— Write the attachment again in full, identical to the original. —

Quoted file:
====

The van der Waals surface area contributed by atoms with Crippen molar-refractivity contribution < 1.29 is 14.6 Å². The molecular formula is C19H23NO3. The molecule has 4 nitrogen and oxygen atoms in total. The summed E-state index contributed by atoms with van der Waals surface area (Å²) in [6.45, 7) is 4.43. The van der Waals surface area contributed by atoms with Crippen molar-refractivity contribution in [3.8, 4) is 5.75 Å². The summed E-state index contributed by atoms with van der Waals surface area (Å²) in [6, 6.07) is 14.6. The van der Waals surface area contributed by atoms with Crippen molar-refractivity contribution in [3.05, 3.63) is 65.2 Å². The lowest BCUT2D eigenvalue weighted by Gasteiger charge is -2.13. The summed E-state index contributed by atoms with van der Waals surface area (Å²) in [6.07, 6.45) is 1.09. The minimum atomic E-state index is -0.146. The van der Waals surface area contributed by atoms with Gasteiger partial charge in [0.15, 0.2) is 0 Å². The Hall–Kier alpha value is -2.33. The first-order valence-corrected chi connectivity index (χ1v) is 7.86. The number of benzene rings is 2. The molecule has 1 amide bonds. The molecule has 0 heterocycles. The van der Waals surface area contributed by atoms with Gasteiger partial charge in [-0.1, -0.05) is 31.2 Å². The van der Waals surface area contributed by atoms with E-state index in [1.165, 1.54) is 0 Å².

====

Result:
The van der Waals surface area contributed by atoms with Crippen molar-refractivity contribution < 1.29 is 14.6 Å². The molecular formula is C19H23NO3. The molecule has 4 nitrogen and oxygen atoms in total. The summed E-state index contributed by atoms with van der Waals surface area (Å²) in [6.45, 7) is 4.43. The van der Waals surface area contributed by atoms with Crippen molar-refractivity contribution in [3.8, 4) is 5.75 Å². The summed E-state index contributed by atoms with van der Waals surface area (Å²) in [6, 6.07) is 14.6. The van der Waals surface area contributed by atoms with Crippen molar-refractivity contribution in [3.05, 3.63) is 65.2 Å². The lowest BCUT2D eigenvalue weighted by Gasteiger charge is -2.13. The summed E-state index contributed by atoms with van der Waals surface area (Å²) in [6.07, 6.45) is 1.09. The minimum atomic E-state index is -0.146. The van der Waals surface area contributed by atoms with Gasteiger partial charge in [0.15, 0.2) is 0 Å². The Hall–Kier alpha value is -2.33. The first-order valence-corrected chi connectivity index (χ1v) is 7.86. The number of benzene rings is 2. The molecule has 1 amide bonds. The molecule has 0 heterocycles. The van der Waals surface area contributed by atoms with Gasteiger partial charge in [-0.1, -0.05) is 31.2 Å². The van der Waals surface area contributed by atoms with E-state index in [1.165, 1.54) is 0 Å².